'Readings in Nonviolence' features extracts from our favourite books, pamphlets, articles or other material on nonviolence and related areas, or reviews of important works in the field (suggestions and contributions welcome)
By Stefania Gualberti
Arpilleras are three dimensional appliquéd tapestries originating in Chile in the late 1960s. They originally depicted the landscapes and everyday lives of women and their families in rural areas. They were made with scraps of different materials found in homes using the burlap from bags of potatoes or flour as a canvas. Arpillera means strong burlap. During the Pinochet dictatorship (1973 - 1990) they became a form of resistance.
Through workshops with the Association of Relatives of Detained and Disappeared sponsored by the Vicariate of Solidarity of the Catholic Church in Chile, in 1977 women courageously came together and made arpilleras to tell their stories portraying the places, the people and the events happening as a result of the political and social repression.
These women spoke out through sewing. Sewing allowed them to come out of the despairing silence caused by losing loved ones, injustices, fear and extreme poverty conditions. They sewed about their disappeared, using pieces of material of their clothes, pyjamas, socks; they illustrated acts of protests repressed by the regime; they showed everyday struggles and survival scenes. The arpilleras were sold abroad becoming a vital form of income for some of the women who having lost fathers, husbands, and sons became the only providers for their families.
Arpilleras, arriving outside of Chile, connected the lives of these women and their families with the people who bought them. People abroad supported the women who made the arpilleras, bearing witness to the truth of what was happening under the regime. These beautiful connections of interdependence speak to us today from the little pockets, often sewn in the back of the arpilleras, which contain the original handwritten message by the arpilleristas who made them.
Arpilleras were not only serving the purpose of sustaining these women financially, for the process of making them helped the women to heal. Gathering clandestinely to share materials and techniques, allowed them to support each other as they shared their stories of suffering in a new way. As Marjorie Agosin, the first major chronicler of arpilleras, states in one of her books; "With leftovers of fabric and simple stitches, the women embroidered what could not be told in words…" (1)
That process gave these women the strength and confidence to demand justice and reparation.
Roberta Bacic, is a researcher, lecturer, human rights and pacifist activist, and an expert on arpilleras. Originally from Chile, she has been collecting these textiles since the early 2000 and has curated many exhibitions of them all over the world. She recognised the power arpilleras have as a testimony of nonviolent resistance to the dictatorship and the impact they have on people who see them and work out their meanings.
Karen Nickell in her PhD published in 2014 said about Roberta: "After the Pinochet regime she worked for the National Corporation of Reparation and Reconciliation (1993-1996) seeking the truth of what had happened during the dictatorship. She was frustrated that 'the pain and emotion had to be discarded, only the legal testimony was required for the commission; the impact on the women was irrelevant . . . you can't contribute to the history unless you archive and make things accessible' so recognising the arpilleras as the personal testimony that had been deemed 'irrelevant' she has been working to bring these neglected stories to the attention of the world." (2)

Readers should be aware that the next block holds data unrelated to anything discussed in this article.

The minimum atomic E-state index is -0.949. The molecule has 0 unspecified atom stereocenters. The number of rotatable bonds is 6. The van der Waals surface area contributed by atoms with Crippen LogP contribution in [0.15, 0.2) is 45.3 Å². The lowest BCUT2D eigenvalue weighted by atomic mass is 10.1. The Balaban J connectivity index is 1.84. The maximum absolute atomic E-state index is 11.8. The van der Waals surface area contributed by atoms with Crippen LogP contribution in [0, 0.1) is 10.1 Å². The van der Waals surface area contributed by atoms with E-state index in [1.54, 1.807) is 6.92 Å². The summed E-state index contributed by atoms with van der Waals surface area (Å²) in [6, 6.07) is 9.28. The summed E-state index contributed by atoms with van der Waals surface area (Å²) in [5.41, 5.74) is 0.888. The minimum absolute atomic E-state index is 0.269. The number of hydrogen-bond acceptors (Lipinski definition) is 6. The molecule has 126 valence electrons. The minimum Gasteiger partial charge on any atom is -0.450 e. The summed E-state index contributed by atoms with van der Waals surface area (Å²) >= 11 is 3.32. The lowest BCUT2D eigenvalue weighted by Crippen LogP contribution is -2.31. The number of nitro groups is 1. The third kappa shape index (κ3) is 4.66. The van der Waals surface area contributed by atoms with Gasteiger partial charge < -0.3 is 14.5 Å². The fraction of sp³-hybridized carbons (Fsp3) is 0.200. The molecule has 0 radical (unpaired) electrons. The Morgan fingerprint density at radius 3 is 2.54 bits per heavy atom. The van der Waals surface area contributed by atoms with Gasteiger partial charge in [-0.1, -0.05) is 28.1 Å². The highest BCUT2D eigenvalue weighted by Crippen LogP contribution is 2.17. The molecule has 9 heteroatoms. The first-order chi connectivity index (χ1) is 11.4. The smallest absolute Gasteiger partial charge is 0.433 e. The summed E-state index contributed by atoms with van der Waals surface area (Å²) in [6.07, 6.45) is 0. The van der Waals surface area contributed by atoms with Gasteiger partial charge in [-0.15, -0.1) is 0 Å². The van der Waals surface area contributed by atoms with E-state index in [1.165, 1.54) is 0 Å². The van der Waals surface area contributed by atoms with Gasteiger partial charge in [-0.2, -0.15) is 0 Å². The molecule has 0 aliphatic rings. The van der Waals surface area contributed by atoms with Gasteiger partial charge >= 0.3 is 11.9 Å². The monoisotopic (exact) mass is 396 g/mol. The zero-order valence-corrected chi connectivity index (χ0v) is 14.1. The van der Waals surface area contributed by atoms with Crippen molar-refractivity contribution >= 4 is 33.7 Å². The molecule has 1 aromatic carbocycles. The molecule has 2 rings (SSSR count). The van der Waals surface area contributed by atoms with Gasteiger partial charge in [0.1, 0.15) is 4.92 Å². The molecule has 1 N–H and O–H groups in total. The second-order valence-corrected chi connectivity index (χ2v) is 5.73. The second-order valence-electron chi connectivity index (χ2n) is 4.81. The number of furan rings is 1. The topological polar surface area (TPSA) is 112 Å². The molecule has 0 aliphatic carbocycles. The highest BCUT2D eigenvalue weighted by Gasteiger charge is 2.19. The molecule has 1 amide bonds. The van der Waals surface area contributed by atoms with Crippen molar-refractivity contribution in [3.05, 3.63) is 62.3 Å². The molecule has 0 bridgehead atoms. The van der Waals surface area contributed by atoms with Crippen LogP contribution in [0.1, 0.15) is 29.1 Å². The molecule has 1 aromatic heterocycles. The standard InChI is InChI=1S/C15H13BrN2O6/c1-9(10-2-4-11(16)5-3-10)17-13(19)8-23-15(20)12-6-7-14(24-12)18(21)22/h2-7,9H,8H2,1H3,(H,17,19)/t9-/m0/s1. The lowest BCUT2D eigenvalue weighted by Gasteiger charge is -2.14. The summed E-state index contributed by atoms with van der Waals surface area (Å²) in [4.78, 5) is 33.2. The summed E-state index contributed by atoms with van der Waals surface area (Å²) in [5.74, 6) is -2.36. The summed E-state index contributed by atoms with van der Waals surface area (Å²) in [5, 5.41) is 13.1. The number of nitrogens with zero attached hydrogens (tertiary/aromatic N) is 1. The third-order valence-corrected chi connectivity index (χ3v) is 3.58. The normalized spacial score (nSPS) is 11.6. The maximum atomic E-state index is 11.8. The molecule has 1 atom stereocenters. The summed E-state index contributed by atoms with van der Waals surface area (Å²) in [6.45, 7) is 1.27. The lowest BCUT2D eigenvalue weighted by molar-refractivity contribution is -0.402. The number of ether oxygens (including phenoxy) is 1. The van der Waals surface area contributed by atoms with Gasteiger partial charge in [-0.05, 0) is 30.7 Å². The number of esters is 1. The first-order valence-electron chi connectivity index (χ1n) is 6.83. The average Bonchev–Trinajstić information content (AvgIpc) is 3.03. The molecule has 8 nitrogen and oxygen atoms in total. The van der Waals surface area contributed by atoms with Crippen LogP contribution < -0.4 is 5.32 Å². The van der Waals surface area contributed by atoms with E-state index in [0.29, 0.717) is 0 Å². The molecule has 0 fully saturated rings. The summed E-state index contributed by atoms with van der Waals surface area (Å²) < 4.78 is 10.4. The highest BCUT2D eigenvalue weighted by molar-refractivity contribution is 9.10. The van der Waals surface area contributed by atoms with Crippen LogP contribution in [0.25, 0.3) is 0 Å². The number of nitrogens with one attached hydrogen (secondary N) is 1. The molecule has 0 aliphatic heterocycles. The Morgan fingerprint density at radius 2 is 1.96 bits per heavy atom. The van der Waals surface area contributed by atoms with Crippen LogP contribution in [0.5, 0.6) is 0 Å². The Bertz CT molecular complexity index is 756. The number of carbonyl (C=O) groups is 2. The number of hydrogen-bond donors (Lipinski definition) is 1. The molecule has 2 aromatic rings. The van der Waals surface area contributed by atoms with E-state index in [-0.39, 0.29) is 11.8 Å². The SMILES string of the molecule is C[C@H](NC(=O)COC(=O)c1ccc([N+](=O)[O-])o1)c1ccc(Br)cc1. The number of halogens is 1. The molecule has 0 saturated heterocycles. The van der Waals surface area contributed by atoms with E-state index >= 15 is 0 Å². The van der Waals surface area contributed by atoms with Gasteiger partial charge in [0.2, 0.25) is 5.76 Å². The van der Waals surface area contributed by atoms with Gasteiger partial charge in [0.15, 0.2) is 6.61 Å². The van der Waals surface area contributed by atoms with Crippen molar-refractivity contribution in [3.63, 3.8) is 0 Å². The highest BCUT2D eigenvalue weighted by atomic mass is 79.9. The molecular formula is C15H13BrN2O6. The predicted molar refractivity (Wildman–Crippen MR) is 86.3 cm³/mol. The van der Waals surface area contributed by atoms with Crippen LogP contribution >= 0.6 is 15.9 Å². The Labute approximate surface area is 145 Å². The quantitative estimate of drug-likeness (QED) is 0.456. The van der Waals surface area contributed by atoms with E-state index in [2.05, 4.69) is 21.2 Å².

Along with the many exhibitions she has curated, Roberta has been organising and facilitating workshops on how to make arpilleras, particularly the dolls which animate them. Along with the amazing existing pieces carefully chosen and beautifully displayed in each exhibition, she brought with her the art of making arpilleras.
Art has the power to touch emotions directly. In this regard arpilleras are amazing objects that carry the emotions of the people who made them stitch by stitch; they provoke emotions and reactions, connecting the people who look at them with the life experience of the arpilleristas who made them. They have an international language that connects, inspires, provokes and deeply moves.
The visual aspect of the arpilleras is a catalyst for discussions and conversations. During the workshops, participants who have seen the exhibition start to talk about it in a circle around a table with colourful materials, threads and needles. As they discuss the impact of the exhibition, ask questions of the facilitator and actually make one, they begin to grasp the meaning of these special textiles.
Arpilleras can be made with very little sewing skills although there is a great richness of detail and meaning in them. The arpilleras workshops demonstrate the significance of sewing and telling your story as a healing transformative process along with the idea that each person is an artist.
In the doll making workshop participants are asked to bring pieces of material with some emotional meaning for them. The process of making the doll, choosing materials, patterns, colours, brings out stories and memories that help the maker experience in a different way.
Since the Chilean arpilleras were born they have inspired makers elsewhere. Groups of women started to make arpilleras in Peru and more recently in Spain, Brazil, the UK, Ireland, Germany, Zimbabwe, Colombia, Nicaragua, Argentina and Ecuador.